Following the lines of 7 Reasons NOT to do Content Marketing, I put together a list of reasons why some individuals and organizations may NOT want to include content curation or use of content curation tools as a part of their content marketing strategy. Since content curation is a means of bolstering your content marketing strategy, there is some overlap of themes within these lists.
1. Your topic area is too broad. Let’s say you are a mobile broadband provider who makes mobile broadband equipment. Then don’t curate content about iPhones. There are plenty of other sites that the public can go to for this type of information. Curate content that’s specific and unique to your business, where you have a shot at being an online leader. If you are selling mobile broadband equipment, then your content curation and content marketing should be centered on that.
2. Your topic area is too narrow. If you want to focus your content marketing strategy on an extremely specific topic, you may be relevant to a select audience, but you run the risk that you may have too little content to curate in the first place. Instead, you may want to broaden your topic. For example at Content Curation Marketing, though Curata is aimed at B2B Marketers, we have made this site broader to focus on Content Curation for Marketing as a whole independent of if it’s a part of a B2B marketing strategy or not.
3. You are unwilling to include competitor content. If you are unwilling to curate content produced by competitors, then your content curation strategy will fail. First off, you will not capture all the relevant content. As a result, your audience will not rely on you as a trustworthy source of information on your topic area. This doesn’t mean you have to publish all the content from your competitor, but you do have to take a leap of faith and publish some.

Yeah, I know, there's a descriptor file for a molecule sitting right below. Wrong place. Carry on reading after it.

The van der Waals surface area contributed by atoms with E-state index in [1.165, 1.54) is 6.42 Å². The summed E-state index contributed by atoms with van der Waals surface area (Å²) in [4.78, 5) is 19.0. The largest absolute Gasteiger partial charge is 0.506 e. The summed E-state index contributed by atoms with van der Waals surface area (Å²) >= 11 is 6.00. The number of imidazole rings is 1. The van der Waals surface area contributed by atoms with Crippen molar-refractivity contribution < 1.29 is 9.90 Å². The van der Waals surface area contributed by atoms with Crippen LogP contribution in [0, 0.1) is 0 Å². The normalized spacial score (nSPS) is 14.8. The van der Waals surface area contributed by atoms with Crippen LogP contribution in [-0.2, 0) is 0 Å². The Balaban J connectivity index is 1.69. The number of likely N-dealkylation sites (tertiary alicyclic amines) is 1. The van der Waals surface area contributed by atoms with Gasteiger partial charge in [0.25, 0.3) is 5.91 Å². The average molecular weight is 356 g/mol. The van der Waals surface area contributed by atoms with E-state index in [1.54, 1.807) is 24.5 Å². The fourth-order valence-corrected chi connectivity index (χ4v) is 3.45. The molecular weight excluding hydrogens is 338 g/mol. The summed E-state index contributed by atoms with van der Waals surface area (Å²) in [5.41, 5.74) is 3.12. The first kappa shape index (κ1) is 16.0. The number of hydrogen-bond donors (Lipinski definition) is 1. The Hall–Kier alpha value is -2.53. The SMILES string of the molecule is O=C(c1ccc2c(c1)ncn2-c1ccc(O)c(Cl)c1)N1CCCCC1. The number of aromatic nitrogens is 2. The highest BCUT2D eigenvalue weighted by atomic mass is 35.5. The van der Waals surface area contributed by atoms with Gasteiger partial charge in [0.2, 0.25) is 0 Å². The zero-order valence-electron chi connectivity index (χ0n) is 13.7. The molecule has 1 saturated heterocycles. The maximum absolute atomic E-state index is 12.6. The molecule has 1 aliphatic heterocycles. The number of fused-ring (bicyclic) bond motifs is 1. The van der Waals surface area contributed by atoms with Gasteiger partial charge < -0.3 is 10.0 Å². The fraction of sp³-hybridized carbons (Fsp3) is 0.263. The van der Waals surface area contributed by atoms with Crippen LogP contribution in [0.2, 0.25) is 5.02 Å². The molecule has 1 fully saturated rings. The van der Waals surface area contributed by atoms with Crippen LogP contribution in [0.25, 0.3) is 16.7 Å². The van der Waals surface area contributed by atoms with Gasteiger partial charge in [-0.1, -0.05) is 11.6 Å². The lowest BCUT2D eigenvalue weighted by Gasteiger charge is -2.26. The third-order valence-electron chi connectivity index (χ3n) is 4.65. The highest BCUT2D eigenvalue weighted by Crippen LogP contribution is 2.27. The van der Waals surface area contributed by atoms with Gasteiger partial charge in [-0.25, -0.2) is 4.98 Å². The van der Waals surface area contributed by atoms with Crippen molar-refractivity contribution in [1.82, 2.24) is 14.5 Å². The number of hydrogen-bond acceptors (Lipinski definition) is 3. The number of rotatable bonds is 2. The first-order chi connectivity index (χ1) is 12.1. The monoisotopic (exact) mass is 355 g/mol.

4. You are not relevant to your customers. Content curation enables marketers to publish and distribute high volumes of content that they would have otherwise been unable to do through solely producing self-created content. But this power is dangerous and may fatigue your audience if you are not relevant. Through content curation, you may now have sufficient content to email your customers every day, or tweet every hour. However, if your content is not relevant, this risk is high and they may get fatigued and stop following you.
5. You do not editorialize. As a content curator, if you are only filtering content then you do not have a good shot at succeed. To be a true content curator, you will need to editorialize your curated content by writing your own supplementary original content, commenting on curated content, and organizing the content in a value-added manner.
6. You lack discipline. Unlike any other approach to content marketing, content curation requires the most discipline in that it requires constant active involvement. While blogging and writing are periodic activities, a content curator has to be on the constant look out for new and interesting content to share with their audiences. Though automated solutions may help identify content, content curators still require the discipline of explicitly reviewing that content and publishing it.
If you are an active content curator and there are other points I may have missed, please let me know. If you are new to content curation, I would recommend reading my eBook that provides an overview of how to be an effective content curator and leverage this approach for the content marketing strategy of your business or organization.